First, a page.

Don’t use tyre levers when putting a tire back on
Using tire levers to force a tire back onto the rim often ends up pinching your new inner tube and causing another puncture. (Argggh!)
The best way to reseat a tire is using your bare hands. If you have fairy-soft hands like me, this can be a bit painful at first. But with practice — it’s all about rolling the last bit of the tire over with the fleshy bit of your palm — you’ll soon develop the satisfying ability to get a tire back on without levers.
This helpful video will walk you through changing a tire without levers:
Inflating your inner tube with a small amount of air before you remount the tire is good too — this helps it to hold its shape and reduces the likelihood of a pinch flat.
When you do get a puncture, figure out what caused it straight away
Let’s talk about the two main kinds of punctures…
The first is the obvious kind — something sharp penetrating the tire, like a thorn, rusty nail, or a flint. Depending on the size of the offending object, this can cause anything from a tiny hole (= slow puncture) to a huge gash in the side of your tire (= instant puncture and sad face).
You need to — carefully! — run your hand along the inside of your tire to be sure that this object isn’t still rattling around inside your tire. Otherwise it can cause another puncture.
If you’re struggling to find what actually caused your puncture, try this… Once you’ve removed the punctured tube, find the offending hole in the rubber. (Blowing some air into the tube and holding it to your ear to listen for a hiss will help you find less obvious holes). Now hold your tube up alongside your tire, and align the valve on the tube with the valve hole in your wheel. You can now see where the hole in your inner tube aligns with your tire — and look for a problem at this point.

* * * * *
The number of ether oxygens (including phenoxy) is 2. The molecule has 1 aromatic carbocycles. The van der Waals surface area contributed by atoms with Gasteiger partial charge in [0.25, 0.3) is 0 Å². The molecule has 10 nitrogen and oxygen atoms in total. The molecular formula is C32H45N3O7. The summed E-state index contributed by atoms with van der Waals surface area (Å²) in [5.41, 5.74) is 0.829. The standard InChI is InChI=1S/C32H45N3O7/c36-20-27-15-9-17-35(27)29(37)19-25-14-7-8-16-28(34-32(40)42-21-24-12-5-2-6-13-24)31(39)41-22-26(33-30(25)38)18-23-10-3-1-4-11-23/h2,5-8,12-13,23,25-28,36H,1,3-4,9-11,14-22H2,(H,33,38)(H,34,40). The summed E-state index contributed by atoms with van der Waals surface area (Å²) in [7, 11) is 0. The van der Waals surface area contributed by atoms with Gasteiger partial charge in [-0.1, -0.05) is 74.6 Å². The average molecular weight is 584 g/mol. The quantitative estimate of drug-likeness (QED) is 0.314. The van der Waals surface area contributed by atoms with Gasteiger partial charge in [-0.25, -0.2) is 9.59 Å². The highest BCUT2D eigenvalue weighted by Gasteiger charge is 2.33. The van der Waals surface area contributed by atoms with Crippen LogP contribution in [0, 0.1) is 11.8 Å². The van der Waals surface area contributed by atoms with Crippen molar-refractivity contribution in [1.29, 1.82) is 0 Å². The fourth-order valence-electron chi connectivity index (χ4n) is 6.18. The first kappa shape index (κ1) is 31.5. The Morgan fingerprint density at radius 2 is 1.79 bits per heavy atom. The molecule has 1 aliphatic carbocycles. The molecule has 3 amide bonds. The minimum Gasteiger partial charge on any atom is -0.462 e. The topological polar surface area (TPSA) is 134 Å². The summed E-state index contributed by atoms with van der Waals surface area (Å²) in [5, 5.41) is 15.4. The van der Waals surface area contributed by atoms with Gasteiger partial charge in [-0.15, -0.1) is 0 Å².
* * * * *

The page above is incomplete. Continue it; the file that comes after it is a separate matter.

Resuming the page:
The second main kind of puncture is a pinch flat — the telltale sign to look for here is two holes… usually short parallel lines, or a “snakebite”. Pinch flats happen when you hit something sharp like a pothole, and the inner tube pinches on the rim of your wheel. Which obviously is not cool. (If you get a lot of pinch flats, it could be a sign that you are under-inflating your tire)
If you keep getting punctures in the same place, check your rim tape as well. If it’s come loose then your spokes can poke into your inner tube and make the bad thing happen.
If you really can’t face getting a puncture ever again
There is a 100% puncture-proof option: the solid rubber tire. We know, we know, it’s an ungodly thing. But we just wanted to float the option. Check out the Korean brand Tannus Tires, who cite a lifespan of 9,000 miles for their solid tires. (Enough to get you through the Tour De France four times over). Solid tires will never compete with performance of a pneumatic tire, but you can’t deny the practicality.
One last thing…
Don’t beat yourself (or your bike!) up if it takes a while to master these tips.
The key is simply to keep practicing.
I still remember the first time I changed a tire on my road bike… it took me over an hour and my hands were raw from the effort, but I was happy because I knew I wouldn’t have to pay a bike shop to fix my punctures any more.
Armed with the right techniques (and a pump, tire levers, and spare tube), you’ll always be in a good place to fix that flat.
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What are your best tips for avoiding punctures?
We’d love to know… let us know in the comments below :)